Paul Cadman gave me all the ‘techie’ detail that I needed; how they deal with any technical issues that arise, monitoring, reporting and audit logs.  It was encouraging to learn that the Federation were fortunate to receive a number of Chromebooks through the government’s scheme to support remote/home learning and further investment was made to ensure their systems were secure both on and off site.  As part of the Swale Academies Trust, they are lucky to have access to a Central Support Services Team.  This includes IT support services that are able to provide technical expertise and assistance, alongside advice on new technologies.

A good half hour was allotted to reviewing documentation/evidence and reflecting upon what I had seen and heard.  After discovering how secure and tight their systems were (several attempts were made to share a folder of evidence with me, but with limited success), we resorted to sharing documents via Google Classrooms.  I later received all documentation via a We Transfer link, so was able to delve into this further before and whilst writing my final report.

It was then time to meet with the Head Teacher and members of the SLT to provide feedback and conclusions.  I was delighted to inform them that they had been successful in attaining the Online Safety Mark.  We agreed some ‘action points’ from here on in, so that the school could build on their successes to date.  These included:

  • Looking at additional ways in which they could engage with parents/carers and members of the local community. Consider inviting the PCSO, a member of the local church’s safeguarding team and parents/carers with a role in the field of computing/online safety/safeguarding to sit on their Online Safety Group.  Lead by example and support local community groups and early years settings in using the equivalent self-review tool to assess their online safety provision and needs (360 Groups and 360 Early Years).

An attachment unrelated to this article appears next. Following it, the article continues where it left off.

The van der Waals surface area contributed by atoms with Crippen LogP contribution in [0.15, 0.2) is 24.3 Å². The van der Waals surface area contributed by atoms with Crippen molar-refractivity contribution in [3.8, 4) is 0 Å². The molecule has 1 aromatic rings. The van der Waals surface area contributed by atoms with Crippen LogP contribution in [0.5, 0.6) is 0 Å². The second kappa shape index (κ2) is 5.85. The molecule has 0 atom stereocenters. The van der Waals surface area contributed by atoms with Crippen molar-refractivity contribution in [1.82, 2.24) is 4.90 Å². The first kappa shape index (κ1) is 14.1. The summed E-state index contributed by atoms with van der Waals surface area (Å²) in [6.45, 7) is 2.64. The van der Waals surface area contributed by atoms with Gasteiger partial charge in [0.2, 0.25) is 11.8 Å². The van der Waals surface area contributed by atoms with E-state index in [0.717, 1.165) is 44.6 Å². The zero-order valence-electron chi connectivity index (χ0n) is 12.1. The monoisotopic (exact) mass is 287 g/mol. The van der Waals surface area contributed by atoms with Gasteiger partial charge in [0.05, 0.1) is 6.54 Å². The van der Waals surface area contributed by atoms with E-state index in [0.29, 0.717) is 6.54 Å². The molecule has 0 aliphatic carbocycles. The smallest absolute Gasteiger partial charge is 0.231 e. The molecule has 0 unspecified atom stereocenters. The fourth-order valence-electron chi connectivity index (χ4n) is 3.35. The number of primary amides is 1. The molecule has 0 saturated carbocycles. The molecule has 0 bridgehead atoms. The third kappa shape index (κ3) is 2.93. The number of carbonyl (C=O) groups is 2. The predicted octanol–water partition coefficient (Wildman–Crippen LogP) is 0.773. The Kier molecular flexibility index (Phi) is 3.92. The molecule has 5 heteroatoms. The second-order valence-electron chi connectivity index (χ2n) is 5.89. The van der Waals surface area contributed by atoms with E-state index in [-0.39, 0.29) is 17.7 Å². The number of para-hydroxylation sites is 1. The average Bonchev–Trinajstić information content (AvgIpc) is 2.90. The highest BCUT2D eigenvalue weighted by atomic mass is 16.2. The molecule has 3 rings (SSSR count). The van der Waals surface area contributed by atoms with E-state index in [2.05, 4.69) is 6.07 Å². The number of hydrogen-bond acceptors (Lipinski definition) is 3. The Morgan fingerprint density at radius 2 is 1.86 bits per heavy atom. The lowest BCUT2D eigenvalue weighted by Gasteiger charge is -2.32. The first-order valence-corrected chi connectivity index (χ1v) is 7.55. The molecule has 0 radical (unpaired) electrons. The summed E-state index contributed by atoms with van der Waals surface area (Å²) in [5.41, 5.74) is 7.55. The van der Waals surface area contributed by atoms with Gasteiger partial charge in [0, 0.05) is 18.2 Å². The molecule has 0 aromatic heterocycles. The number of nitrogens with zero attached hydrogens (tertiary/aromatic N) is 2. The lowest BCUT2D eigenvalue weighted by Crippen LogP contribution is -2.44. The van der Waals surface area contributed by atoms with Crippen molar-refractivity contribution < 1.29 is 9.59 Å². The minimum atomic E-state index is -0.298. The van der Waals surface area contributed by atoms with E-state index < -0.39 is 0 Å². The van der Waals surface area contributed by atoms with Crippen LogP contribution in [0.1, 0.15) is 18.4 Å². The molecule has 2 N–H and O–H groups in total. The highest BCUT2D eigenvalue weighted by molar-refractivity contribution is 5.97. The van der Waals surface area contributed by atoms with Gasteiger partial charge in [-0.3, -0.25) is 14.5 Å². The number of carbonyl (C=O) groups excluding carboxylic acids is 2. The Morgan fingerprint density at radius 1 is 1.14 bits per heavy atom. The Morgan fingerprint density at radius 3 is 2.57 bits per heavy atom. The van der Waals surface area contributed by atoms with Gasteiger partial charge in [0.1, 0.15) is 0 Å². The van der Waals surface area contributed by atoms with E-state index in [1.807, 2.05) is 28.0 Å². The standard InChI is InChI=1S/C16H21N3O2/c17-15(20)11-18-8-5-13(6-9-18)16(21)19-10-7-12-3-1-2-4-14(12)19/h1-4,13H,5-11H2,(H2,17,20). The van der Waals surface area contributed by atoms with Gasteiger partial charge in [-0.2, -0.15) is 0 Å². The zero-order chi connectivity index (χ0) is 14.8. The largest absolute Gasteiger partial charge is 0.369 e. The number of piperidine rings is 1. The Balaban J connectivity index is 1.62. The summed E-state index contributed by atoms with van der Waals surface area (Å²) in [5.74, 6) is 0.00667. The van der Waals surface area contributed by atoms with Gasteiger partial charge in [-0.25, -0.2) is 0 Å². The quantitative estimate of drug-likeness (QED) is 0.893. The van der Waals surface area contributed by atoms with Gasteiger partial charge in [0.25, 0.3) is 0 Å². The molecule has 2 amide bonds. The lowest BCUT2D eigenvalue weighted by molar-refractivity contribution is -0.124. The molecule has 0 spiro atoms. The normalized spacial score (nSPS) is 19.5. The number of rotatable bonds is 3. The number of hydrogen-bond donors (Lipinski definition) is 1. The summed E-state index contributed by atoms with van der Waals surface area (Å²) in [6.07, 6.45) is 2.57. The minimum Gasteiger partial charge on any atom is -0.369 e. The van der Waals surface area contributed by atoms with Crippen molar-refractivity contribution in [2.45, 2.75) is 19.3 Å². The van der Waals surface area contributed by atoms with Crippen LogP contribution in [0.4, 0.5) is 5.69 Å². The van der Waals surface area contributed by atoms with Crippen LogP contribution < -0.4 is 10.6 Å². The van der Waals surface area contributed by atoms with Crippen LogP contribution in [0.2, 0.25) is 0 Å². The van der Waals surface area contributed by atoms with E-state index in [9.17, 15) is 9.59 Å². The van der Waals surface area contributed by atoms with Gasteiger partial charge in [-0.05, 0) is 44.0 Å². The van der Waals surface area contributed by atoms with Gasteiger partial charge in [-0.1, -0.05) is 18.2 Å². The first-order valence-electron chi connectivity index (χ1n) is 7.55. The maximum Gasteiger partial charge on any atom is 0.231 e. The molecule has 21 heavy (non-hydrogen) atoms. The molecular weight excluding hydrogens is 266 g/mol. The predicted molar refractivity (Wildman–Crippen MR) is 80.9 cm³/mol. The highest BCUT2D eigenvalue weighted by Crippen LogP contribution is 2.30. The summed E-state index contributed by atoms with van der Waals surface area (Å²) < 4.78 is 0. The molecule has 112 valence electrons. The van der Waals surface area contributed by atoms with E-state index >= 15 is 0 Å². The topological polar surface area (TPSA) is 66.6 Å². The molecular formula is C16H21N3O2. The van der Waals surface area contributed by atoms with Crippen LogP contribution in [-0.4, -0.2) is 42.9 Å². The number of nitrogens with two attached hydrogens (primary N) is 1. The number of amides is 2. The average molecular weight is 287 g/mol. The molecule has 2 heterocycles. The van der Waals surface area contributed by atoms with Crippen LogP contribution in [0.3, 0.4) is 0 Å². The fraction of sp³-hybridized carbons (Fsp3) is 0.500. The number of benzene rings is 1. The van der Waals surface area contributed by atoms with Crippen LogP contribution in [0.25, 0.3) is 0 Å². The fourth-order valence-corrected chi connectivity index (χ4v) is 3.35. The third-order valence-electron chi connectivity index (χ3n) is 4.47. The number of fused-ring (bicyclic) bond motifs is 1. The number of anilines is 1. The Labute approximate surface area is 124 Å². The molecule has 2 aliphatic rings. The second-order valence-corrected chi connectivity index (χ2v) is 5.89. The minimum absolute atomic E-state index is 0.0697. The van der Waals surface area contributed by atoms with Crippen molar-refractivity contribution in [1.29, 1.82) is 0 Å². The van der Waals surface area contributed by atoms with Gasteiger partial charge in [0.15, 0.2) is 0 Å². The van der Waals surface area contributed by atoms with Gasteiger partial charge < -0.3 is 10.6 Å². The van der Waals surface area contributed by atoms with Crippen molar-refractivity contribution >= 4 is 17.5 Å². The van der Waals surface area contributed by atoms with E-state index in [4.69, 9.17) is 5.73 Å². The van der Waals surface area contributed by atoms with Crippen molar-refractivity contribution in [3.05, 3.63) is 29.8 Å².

• Explore further avenues for schools within the Trust to work together. Perhaps, hold a virtual multi-schools event with an online safety theme?
  • Consider a subscription to SWGfL’s Online Safety BOOST (, so that an anonymous reporting tool is available (Whisper), as well as being able to easily monitor the Federation’s online reputation (Reputation Alerts).
  • Update their Online Safety policy more regularly/to include reference to recent remote/blended learning developments.
  • Use the term ‘online safety’ rather than ‘e-safety’.
  • Consider registering with SWGfL’s Project Evolve (, a free and rather unique online safety digital education toolkit, and rolling this out across the Federation/four local primary schools.

It was a real pleasure to assess The Parkland Federation.  I look forward to hearing about, and seeing, evidence of their online safety-related activities in the not-too-distant future; much easier once Covid-19 restrictions are finally lifted.

Good luck for the next few weeks and months ahead!